The Guardian reports that there remains a glimmer of hope for an Orange revolution in Russia against the crazed KGB cartel of the Kremlin:
If there is one topic on which Muscovites all agree, it is the appalling traffic. Fifteen years ago, in the days of the Soviet Union when there were only a few cars on the roads, the traffic was fluid. But driving in Moscow these days is a nightmare, a source of endless problems for the city council, police and football fans. On October 31 the congestion was almost certainly to blame when Spartak Moscow lost (0-1) against Inter Milan. Caught in a jam they had to take the metro to the stadium, arriving in a tizz and late for the warm-up.
The latest scheme to solve the problem is a system to coordinate traffic lights. The mayor, Yury Luzhkov, is talking about yet another ring road. “More sticking plaster on a wooden leg,” grumbles Valentin, who supplements his pension driving a mini-cab, wasting hours every day in the jams.
“There are more and more cars, with 3m on the road now, and there simply isn’t enough room. Moscow is getting too small,” he says. Valentin recalls the Soviet era when ordinary people had to wait five years to buy a car. True to form they turned it into a joke. Valentin particularly likes one story. “A man ordering a new car asks whether, five years hence, it will be delivered in the morning or afternoon. The bemused sales representative asks: ‘Why?’ ‘Well I need to know,’ he replies, ‘because I’ve already got a morning appointment with the plumber, in five years . . . ‘”
These days there are plenty of cars to choose from. In 2005 alone sales of foreign cars doubled in Russia. At present three-quarters of the cars on the road are Japanese, German, Korean or American. Realising the potential of this huge market, Ford, Renault-Nissan and General Motors have started manufacturing in Russia, and Toyota is about to follow suit.
Russians are very brand-conscious, eager to show off their place in the pecking order. Mercedes, Volvos and BMWs are a common sight. Any self-respecting official or business executive must have at least one large Mercedes, with bodyguards and smoked glass (even if it is now prohibited). SUVs are highly prized too, in particular Hummers, the armour-plated, all-terrain vehicle used by the US army.
Middle-class buyers prefer less pretentious Japanese or Korean makes. And at the budget end of the scale there are still Zhiguli, small Soviet-era vehicles such as the one Valentin drives. Frequently “hooted at and insulted” by luxury saloons, he readily acknowledges that he cannot compete with the Mercedes and SUVs: “I pull over as soon as I see them coming.”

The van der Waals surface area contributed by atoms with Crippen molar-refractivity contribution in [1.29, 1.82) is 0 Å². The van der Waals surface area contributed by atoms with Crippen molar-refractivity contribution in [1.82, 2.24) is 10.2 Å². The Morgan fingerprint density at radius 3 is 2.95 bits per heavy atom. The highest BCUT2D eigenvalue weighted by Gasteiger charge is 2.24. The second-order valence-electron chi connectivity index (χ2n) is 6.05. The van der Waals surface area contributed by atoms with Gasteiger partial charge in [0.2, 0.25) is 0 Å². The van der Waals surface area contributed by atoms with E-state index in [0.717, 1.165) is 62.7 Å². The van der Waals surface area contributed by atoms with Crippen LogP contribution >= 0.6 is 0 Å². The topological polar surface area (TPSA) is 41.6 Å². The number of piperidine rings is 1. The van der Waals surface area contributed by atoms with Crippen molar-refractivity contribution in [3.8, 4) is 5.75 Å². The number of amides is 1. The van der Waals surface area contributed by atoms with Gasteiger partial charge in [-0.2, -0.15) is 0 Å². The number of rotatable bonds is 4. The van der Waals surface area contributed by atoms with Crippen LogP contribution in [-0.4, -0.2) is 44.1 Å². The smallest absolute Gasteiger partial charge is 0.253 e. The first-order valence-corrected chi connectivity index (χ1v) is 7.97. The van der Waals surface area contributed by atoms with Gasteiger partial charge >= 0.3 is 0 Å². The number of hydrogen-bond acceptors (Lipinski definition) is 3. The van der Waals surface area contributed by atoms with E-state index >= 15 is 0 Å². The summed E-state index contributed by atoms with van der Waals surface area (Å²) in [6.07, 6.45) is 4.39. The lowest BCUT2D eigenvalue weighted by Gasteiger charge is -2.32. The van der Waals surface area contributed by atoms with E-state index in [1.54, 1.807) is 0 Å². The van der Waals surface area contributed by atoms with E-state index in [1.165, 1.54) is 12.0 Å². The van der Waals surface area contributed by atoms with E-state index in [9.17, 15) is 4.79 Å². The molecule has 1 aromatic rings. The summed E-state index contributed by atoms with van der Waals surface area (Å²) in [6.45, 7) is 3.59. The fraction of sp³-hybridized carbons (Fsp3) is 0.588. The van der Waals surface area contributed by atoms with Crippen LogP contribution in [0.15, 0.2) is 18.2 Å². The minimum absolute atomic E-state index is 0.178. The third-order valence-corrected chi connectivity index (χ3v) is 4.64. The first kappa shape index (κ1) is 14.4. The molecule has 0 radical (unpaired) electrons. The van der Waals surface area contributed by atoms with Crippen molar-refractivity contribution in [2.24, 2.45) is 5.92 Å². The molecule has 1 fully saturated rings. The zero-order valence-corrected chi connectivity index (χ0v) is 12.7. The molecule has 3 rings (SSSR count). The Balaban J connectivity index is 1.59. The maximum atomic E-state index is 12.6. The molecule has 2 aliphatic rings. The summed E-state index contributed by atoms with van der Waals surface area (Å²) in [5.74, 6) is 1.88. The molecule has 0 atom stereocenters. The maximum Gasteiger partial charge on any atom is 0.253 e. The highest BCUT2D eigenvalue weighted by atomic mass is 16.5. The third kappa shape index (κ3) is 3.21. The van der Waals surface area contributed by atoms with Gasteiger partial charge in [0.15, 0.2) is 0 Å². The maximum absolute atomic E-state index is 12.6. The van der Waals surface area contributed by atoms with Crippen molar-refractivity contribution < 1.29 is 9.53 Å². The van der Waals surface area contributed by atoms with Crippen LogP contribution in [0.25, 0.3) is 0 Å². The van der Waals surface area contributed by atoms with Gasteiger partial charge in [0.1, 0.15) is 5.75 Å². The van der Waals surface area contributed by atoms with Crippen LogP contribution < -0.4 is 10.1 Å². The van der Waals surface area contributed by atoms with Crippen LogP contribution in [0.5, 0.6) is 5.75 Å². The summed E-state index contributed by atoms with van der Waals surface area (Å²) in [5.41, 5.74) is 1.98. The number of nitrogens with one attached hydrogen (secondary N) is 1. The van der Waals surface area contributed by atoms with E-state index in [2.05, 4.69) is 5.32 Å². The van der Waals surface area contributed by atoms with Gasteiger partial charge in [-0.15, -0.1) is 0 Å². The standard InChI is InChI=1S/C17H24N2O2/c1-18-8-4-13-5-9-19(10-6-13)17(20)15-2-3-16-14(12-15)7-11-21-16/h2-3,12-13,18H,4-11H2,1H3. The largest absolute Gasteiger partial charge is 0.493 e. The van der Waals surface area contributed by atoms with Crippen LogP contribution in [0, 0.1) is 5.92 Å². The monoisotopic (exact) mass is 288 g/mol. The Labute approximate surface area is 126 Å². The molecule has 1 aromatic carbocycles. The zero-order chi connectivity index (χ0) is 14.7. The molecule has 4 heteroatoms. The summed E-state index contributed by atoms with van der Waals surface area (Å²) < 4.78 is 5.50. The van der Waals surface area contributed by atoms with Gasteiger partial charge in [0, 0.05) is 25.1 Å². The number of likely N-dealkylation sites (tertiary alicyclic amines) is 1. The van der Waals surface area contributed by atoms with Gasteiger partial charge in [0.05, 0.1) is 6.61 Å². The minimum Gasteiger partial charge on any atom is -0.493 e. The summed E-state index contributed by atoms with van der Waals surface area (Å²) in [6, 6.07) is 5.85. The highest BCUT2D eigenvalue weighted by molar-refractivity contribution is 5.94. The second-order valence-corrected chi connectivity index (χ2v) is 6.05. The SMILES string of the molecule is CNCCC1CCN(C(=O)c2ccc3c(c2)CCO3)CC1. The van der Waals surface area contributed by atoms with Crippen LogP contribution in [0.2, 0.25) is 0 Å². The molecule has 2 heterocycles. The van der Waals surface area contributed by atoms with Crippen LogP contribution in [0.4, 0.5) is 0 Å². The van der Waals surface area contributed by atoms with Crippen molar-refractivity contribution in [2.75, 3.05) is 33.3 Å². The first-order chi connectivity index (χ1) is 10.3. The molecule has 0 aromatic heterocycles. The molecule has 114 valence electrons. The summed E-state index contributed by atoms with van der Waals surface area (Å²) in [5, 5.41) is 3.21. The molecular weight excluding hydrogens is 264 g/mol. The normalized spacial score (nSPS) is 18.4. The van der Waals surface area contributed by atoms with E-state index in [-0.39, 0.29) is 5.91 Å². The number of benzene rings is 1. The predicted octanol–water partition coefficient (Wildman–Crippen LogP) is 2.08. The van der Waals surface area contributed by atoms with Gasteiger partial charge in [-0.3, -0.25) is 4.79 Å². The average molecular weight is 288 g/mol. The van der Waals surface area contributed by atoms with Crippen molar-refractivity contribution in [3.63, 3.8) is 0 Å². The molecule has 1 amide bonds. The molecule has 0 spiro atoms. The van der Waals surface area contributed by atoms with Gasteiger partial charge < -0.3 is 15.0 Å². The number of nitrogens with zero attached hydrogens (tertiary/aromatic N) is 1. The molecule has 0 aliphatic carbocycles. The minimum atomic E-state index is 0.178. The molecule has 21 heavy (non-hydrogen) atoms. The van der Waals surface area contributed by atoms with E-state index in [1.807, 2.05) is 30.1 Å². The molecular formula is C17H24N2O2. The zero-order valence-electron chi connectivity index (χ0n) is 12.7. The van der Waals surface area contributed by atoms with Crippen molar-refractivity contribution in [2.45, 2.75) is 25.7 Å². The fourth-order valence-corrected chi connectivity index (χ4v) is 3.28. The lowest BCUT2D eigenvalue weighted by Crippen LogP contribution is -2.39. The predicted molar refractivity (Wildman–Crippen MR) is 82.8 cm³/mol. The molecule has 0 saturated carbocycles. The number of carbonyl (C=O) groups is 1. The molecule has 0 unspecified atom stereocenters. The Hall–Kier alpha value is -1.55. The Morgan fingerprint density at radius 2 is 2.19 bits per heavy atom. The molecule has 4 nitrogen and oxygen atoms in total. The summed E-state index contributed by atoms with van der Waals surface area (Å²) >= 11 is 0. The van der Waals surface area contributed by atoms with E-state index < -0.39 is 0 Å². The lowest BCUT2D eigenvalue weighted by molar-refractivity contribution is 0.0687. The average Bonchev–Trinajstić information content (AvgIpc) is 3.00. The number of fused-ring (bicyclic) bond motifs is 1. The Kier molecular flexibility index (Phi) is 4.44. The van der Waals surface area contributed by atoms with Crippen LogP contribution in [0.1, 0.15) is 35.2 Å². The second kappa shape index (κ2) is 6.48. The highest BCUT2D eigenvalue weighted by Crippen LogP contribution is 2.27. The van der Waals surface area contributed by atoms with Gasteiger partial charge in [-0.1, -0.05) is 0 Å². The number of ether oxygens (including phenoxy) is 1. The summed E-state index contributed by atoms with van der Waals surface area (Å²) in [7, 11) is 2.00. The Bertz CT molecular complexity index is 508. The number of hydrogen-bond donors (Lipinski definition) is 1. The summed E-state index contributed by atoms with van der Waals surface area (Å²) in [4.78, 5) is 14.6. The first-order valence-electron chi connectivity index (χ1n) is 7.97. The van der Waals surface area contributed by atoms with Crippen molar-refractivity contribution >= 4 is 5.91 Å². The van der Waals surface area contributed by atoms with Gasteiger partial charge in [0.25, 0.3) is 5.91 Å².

The latest hobby for those with powerful cars is burning through the city centre at 160km/h. There are no visible speed limits, and few comply with signs for one-way streets, traffic lights and pedestrian crossings. As a result about 100 people are killed on Russia’s roads every day, an annual death toll of 35,000. These figures are beginning to worry the authorities. With 12 accidents per 10,000 cars on the road, Russia has the world’s worst road accident record.
An understanding of the highway code is optional for those who can afford a counterfeit licence ($360). Once behind the wheel, road hogs who would rather not be bothered by the gaishniki (traffic police) can purchase “AAA” number plates, originally restricted to top officials, for about $200,000 on the black market. Impatient motorists may also spend $25,000 on a migalka, the flashing light sported by official vehicles. Ordinary drivers detest the things, as they are obliged to get out of the way as soon as they see the light in their mirror. But the Free Choice Motorists’ Movement has started challenging this throwback to the Soviet era.
“More and more people are getting a migalka. It is dividing society into two categories, those who may do as they like, and everyone else. The members of our movement will not accept this inequality,” says the head of the organisation, Vyacheslav Lysakov, 50. The movement started just over a year ago. It originally coalesced in response to an official decree banning right-hand drive cars. Such vehicles, purchased second-hand from Japan or Korea, mostly belong to members of the emerging middle classes (20% of the population), the constituency Lysakov claims to represent.
Incensed by government plans, he and his friends launched a website, adopted their own colours (an orange and black ribbon), and recruited volunteers across the country. Mobile phones and text messages did the rest. On May 19 tens of thousands of drivers turned out, with their cars, all over Russia. In the capital a stream of angry cars surrounded the government headquarters, hooting for hours. A few days later the government dropped its plans. But the movement’s greatest victory was the release of a Siberian railway worker, Oleg Shcherbinsky, imprisoned for his part in an accident involving the regional governor, Mikhail Evdokimov, in August 2005. The governor’s Mercedes was travelling at 200 km/h, far too fast to avoid Shcherbinsky’s Toyota. The Mercedes braked, skidded and crashed into a tree, killing all three occupants.
The police arrested Shcherbinsky, who explained he had not seen the limo soon enough. In February he was sentenced to four years in prison for “failing to give way”. Lysakov’s movement came to his defence, organising demonstrations all over the country. “Today it’s Shcherbinsky, tomorrow it will be you,” read the car stickers. In March the courts overturned the sentence.
“It’s a victory for civil society,” says Lysakov, adding: “Without our movement Shcherbinsky would still be behind bars . . . The Russian people no longer sees itself as a grey mass. It knows it can have its say.”
He adds carefully: “There is no one behind us. Just the word ‘politics’ would be enough to put off most of our supporters.”